Not too far from my hometown is a little spot called Cotter Springs.
My sister-in-law Melissa and I took the kids down there over the holidays. There’s something about taking your own children to your childhood landmarks that brings the memories back in a rush. That particular day, the water was too low and the air too chilly for a dip in the spring, but I wandered around while they played on the playground equipment, snapping pictures of the old rope swing and remembering.
I was awfully lucky to grow up in such a pretty part of the country. I know some might not think Arkansas can compete against more showy states, but the Ozarks have a quiet beauty all their own. And the town I grew up in is surrounded by two beautiful lakes and several rivers.
Cotter Springs is a little offshoot of the White River. Even in the heat of Summer, the White stays a teeth-chattering 50 something degrees. There’s a nice, deep pool there with an ancient rope swing just waiting for some adventurous soul who wants to cool off quickly instead of one toe at a time like a sane person.
I can clearly recall the first trip to the Springs when I was big enough to take my first plunge. I went with my neighbor friend and her grandpa. The world was a little safer place 20 years ago, and I was allowed to do things that my son probably never will be.
I think her name was Rachel, my neighbor friend, and she was visiting her grandparents for the summer. Her grandpa sat in a lawn chair, reading his newspaper while we waded in the icy water, letting our limbs adjust to the cold an inch at a time.
That blue-striped bathing suit was one of my favorites, and I was terribly proud of my glittery jelly shoes too, even though they were forever collecting pebbles in the bottom.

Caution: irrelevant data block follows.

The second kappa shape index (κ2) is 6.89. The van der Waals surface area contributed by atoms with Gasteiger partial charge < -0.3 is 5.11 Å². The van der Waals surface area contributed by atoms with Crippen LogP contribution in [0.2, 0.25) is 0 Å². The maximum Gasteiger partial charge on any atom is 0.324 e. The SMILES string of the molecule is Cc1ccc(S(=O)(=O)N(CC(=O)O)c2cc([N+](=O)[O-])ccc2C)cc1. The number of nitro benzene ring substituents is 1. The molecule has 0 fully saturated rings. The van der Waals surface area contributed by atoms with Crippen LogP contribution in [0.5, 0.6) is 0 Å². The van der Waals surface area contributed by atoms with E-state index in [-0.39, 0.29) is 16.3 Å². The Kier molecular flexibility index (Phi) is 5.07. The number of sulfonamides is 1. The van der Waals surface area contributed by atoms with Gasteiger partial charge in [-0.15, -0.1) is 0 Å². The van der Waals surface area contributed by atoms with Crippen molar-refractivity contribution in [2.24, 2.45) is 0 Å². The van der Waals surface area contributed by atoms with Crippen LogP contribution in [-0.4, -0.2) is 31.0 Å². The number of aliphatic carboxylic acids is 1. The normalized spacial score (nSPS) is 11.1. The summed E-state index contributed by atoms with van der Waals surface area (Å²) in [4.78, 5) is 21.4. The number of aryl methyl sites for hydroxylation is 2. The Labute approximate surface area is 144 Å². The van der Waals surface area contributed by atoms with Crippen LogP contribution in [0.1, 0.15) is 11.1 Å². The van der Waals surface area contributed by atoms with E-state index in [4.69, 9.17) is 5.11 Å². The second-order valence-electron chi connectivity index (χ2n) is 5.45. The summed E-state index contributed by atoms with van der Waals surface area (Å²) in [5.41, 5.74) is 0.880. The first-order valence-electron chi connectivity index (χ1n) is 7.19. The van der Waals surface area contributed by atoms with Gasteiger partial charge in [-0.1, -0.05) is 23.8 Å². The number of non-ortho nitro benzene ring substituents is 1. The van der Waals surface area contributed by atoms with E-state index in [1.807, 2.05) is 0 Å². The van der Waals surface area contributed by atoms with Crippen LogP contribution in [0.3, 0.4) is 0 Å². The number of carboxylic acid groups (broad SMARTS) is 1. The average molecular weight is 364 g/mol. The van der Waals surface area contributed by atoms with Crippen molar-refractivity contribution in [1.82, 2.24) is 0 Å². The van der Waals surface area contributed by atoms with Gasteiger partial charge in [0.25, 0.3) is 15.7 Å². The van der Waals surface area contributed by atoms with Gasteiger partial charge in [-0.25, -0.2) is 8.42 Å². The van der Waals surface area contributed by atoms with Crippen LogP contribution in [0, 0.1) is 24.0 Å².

My friend decided she would take the plunge, but I wasn’t ready.
I watched from the bank while the older kids went off over and over. I carefully examined their foot placement and how far back they stretched before jumping. Measured how many seconds they hung on before letting go.
Each time she’d come sloshing passed my spot on the bank she tried to entice me to join her. But I just shook my head, resolute. I wasn’t ready.
But finally I stuck my chin out, adjusted my swim suit and took my place in line.
I could feel my heart slamming against my ribs. What if I couldn’t reach the rope? What if I couldn’t hold on and fell on the rocks?
But I had decided to do it, so do it I would.
When my turn came, the boy in front of me pulled the rope back within my reach. I stood for a few heartbeats, left hand tight above a knot.
One. Two. Three. I counted slowly under my breath.
And in one movement I gripped the rope, right hand above left, and both feet on a lower knot.
The swing out always feels like slow motion. It’s really only a few seconds though, and then right at the apex you peel your fingers and toes off that rope and
drop…. drop…. drop.
Hitting that icy water forces every drop of air out of your lungs and feels like pins and needles on any exposed skin. For just a moment, you’re pretty sure you’re going to die.
But then your head pops up and you suck in a big gulp of air.
And you find yourself right back in line. Covered in chillbumps, teeth clenched in a proud smile.
I’ve always been that way. It takes me a long time to decide on something, and I can’t be pushed. I’m not stubborn until you try to push me into something I’m not sure of.
It’s the time of year when most people are making our list of resolutions or picking our word of the year, but this year I’m not. I’ve decided to be gentle with myself this year. It’s my year to scope out this new landscape, and figure out my next move.
I’ll just be floating along enjoying the view, but who knows, maybe taking another plunge or two.
When I decide I’m ready, that is.